Corporates and Environment

Brick Green

BRICK GREEN

 

-Shivani Thakur

  

A very old English movie “How green was my valley" showed transformation of lives of people and the town from green to dark owing to coal mining. But in our times where climate and ecology have become a daily point of discussion “how green is my building” is the latest mantra.

 

Very few of us are aware that the places we work and live in also contribute to green house gas emissions. The buildings also let out emissions. The amount of energy consumed in the form of lights, air-conditioning, water usage, besides the materials used are also contributors along with burning of fossil fuels.

 

The building sector is the third largest consumer of energy after industry and agriculture. Hence, this sector needs to play a proactive part in energy conservation. Therefore more buildings need to go green in the future.  Most of the existing buildings are not environment friendly and their energy consumption is high. If the green buildings come into existence, the negative impact on the environment would be reduced by 40 per cent. 

 

But what exactly is a “Green Building?” A green building is one, which depends on clean, renewable solar power for its energy. The buildings are designed to use optimum use of natural light, use water efficiently by treating and recycling it, put up rainwater harvesting units, creating gardens on terraces to prevent formation of heat islands, landscaping to prevent soil erosion.  Apart from these the construction materials are also eco friendly. Instead of normal clay bricks, fly –ash bricks (a residue from steel mills), non-toxic materials,  paints and finishes to improve air quality, are used as resource efficient methods.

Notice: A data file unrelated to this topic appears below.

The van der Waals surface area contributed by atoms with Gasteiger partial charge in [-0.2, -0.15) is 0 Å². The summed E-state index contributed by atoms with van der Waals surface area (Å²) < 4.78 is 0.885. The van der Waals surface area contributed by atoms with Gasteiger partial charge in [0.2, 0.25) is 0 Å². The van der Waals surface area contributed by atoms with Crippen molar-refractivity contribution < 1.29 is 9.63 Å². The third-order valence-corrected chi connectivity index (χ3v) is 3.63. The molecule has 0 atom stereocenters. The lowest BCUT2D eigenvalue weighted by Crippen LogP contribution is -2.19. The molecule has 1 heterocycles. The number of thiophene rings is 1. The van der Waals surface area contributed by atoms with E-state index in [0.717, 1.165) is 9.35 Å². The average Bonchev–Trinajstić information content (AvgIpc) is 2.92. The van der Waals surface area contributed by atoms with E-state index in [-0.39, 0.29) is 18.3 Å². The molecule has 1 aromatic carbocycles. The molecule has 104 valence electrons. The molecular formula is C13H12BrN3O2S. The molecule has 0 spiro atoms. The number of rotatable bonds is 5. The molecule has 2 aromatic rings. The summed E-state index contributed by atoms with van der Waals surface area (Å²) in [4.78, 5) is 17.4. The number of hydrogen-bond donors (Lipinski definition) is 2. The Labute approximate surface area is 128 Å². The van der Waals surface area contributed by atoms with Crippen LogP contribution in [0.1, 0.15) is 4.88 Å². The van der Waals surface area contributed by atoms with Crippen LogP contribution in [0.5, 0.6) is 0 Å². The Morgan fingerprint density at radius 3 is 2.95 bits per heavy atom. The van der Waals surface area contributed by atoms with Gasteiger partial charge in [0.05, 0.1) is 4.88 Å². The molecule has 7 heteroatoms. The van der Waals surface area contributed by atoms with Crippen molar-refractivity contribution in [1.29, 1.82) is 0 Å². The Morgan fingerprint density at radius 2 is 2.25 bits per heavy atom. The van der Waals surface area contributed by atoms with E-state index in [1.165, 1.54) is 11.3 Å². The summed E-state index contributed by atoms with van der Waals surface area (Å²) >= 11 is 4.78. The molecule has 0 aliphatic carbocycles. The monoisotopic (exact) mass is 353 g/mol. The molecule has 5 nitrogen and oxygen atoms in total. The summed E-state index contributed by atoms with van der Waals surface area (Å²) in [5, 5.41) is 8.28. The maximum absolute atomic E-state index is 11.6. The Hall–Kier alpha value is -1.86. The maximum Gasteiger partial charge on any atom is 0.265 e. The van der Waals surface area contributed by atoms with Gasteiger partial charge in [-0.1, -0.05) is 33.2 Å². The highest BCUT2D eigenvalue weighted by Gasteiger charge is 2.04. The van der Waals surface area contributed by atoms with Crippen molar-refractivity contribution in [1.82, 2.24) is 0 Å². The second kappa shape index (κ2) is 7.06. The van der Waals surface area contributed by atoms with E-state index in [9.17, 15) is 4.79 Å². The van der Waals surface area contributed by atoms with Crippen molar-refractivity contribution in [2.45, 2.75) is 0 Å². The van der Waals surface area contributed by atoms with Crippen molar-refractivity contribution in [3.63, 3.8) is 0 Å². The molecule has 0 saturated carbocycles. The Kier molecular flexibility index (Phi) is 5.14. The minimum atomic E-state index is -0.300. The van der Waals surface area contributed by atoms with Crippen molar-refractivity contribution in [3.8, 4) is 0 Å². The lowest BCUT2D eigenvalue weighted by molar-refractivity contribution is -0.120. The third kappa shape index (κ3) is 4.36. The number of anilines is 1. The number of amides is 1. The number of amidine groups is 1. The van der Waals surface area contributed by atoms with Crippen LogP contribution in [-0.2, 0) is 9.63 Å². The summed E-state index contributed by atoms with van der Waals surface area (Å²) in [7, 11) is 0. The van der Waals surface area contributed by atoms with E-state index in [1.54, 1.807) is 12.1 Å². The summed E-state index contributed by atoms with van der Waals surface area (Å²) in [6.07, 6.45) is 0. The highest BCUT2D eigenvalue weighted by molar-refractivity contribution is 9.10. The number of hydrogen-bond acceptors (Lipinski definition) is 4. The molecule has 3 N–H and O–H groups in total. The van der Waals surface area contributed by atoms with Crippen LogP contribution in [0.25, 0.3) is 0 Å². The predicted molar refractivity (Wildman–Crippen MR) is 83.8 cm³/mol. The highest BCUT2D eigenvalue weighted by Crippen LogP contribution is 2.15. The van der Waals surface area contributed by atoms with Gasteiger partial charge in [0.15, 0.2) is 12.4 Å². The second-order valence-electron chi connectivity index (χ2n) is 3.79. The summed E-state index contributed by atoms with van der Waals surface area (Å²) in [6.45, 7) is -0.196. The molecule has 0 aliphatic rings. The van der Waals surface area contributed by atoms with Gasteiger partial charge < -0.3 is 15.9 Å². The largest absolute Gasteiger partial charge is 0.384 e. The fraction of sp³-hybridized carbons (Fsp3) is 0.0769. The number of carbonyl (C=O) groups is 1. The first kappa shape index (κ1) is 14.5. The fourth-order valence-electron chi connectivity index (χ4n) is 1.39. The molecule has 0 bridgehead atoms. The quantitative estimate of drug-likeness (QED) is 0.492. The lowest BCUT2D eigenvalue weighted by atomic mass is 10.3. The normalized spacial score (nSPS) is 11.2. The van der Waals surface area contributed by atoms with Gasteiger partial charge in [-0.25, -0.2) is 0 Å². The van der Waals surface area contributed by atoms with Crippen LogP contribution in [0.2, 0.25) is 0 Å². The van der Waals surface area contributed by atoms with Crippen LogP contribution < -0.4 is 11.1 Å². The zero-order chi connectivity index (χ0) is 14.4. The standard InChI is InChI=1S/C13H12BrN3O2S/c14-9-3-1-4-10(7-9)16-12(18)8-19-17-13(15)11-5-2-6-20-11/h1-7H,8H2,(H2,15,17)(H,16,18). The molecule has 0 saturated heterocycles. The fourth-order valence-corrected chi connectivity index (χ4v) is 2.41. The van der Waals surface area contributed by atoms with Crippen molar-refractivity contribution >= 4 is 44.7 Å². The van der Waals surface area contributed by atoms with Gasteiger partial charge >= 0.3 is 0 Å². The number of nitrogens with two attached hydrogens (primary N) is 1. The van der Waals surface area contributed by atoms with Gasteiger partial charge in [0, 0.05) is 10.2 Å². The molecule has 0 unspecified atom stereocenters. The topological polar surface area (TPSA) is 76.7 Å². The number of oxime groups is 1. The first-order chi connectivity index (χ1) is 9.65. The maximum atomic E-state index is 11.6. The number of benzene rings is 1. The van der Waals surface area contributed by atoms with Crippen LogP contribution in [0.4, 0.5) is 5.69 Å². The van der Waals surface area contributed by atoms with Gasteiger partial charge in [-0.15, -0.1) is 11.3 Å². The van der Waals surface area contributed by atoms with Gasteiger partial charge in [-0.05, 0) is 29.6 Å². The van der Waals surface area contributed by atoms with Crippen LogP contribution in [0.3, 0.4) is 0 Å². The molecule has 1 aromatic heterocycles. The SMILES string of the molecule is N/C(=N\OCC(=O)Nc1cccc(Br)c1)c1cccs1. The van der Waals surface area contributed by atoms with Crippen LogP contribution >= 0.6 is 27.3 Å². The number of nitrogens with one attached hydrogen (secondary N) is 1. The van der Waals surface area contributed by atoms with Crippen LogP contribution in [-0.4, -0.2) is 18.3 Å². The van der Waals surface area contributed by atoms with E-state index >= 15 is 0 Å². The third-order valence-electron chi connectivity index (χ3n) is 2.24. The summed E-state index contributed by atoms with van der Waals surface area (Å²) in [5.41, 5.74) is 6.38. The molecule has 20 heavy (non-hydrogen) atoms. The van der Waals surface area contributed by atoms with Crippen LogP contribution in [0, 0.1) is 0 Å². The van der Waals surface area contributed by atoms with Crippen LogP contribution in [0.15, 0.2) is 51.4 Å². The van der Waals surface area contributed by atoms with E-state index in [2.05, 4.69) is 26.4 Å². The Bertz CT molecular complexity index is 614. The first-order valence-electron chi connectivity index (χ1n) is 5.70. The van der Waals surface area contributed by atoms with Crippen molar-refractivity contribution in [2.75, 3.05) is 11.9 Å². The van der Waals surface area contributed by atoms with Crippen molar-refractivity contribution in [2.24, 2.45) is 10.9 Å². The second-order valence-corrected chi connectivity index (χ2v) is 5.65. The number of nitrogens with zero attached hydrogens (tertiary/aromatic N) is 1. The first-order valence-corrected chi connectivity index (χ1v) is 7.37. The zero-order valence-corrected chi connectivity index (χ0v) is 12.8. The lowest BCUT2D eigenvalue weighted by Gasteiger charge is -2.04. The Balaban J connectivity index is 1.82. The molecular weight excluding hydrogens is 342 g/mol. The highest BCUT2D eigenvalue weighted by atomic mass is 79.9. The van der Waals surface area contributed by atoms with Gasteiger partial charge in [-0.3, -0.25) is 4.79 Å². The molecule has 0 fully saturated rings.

It is a surprise though, that while many consider ‘green building” a  very western concept,  the number one building rated by an international agency on eco –friendliness is in India. The CII-Sohrabji Godrej Green Business Centre in Hyderabad was rated as the winner by the US Green Building Council. The building has been designed by Vadodra based architect Karan Grover. The building is so revolutionary that the council had to upgrade its rating system to recognize its unique features. The India Green Building Council here too got around 100 buildings to go green. The ONGC office in south Delhi might just be the first one to go green. Delhi Transco limited and The Thyagraj sports complex would follow the code and be ready and functioning by 2010.

 

The Union Government along with TERI (the Energy and Research Institute ) have signed a Memorandum of Understanding where by the builders can adopt  greener construction of residences and commercial buildings.   Although this would be on voluntary basis,  top builders like Omaxe and DLF have assured the ministry of implementing the system. The adoption of green technology by the builders  could get them incentives like preferences in land allocation and tax rebates.  Adopting green building practices could open up new opportunities from construction industry, architects, materials and equipment manufacturers.   Finally, it is hard work and determination in equal measures, that can achieve quantum leaps for humanity! 

 


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